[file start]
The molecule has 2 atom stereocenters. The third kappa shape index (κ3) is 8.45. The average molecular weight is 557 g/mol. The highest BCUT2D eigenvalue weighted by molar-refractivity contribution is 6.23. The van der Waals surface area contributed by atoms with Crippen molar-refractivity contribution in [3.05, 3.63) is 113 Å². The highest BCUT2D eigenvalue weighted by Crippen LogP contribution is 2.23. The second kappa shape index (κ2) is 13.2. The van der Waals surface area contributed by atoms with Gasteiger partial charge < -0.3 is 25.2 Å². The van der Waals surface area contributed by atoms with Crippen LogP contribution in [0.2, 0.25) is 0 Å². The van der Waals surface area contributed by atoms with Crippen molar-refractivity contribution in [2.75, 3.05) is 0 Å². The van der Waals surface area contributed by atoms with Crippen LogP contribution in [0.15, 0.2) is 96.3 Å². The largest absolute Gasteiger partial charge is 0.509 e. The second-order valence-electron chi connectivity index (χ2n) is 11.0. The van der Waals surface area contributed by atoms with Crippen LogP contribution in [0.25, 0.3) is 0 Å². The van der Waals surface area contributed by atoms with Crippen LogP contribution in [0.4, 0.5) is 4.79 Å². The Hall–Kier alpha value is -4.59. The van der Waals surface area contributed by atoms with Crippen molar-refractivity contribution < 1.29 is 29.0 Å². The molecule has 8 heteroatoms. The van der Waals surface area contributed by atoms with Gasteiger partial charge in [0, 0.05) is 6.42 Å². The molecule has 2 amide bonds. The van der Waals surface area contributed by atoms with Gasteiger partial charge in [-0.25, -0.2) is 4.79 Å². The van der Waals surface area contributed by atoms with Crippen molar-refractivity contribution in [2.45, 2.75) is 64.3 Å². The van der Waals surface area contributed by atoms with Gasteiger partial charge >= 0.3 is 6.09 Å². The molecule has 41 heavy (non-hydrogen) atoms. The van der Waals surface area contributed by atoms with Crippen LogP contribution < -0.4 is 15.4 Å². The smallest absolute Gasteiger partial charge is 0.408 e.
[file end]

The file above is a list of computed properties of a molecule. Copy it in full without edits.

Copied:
The molecule has 2 atom stereocenters. The third kappa shape index (κ3) is 8.45. The average molecular weight is 557 g/mol. The highest BCUT2D eigenvalue weighted by molar-refractivity contribution is 6.23. The van der Waals surface area contributed by atoms with Crippen molar-refractivity contribution in [3.05, 3.63) is 113 Å². The highest BCUT2D eigenvalue weighted by Crippen LogP contribution is 2.23. The second kappa shape index (κ2) is 13.2. The van der Waals surface area contributed by atoms with Gasteiger partial charge < -0.3 is 25.2 Å². The van der Waals surface area contributed by atoms with Crippen LogP contribution in [0.2, 0.25) is 0 Å². The van der Waals surface area contributed by atoms with Crippen molar-refractivity contribution in [2.75, 3.05) is 0 Å². The van der Waals surface area contributed by atoms with Crippen LogP contribution in [0.15, 0.2) is 96.3 Å². The largest absolute Gasteiger partial charge is 0.509 e. The second-order valence-electron chi connectivity index (χ2n) is 11.0. The van der Waals surface area contributed by atoms with Crippen LogP contribution in [0.25, 0.3) is 0 Å². The van der Waals surface area contributed by atoms with Crippen LogP contribution in [0.4, 0.5) is 4.79 Å². The Hall–Kier alpha value is -4.59. The van der Waals surface area contributed by atoms with Crippen molar-refractivity contribution < 1.29 is 29.0 Å². The molecule has 8 heteroatoms. The van der Waals surface area contributed by atoms with Gasteiger partial charge in [0, 0.05) is 6.42 Å². The molecule has 2 amide bonds. The van der Waals surface area contributed by atoms with Gasteiger partial charge in [-0.25, -0.2) is 4.79 Å². The van der Waals surface area contributed by atoms with Crippen molar-refractivity contribution in [2.45, 2.75) is 64.3 Å². The van der Waals surface area contributed by atoms with Gasteiger partial charge >= 0.3 is 6.09 Å². The molecule has 41 heavy (non-hydrogen) atoms. The van der Waals surface area contributed by atoms with Crippen LogP contribution < -0.4 is 15.4 Å². The smallest absolute Gasteiger partial charge is 0.408 e.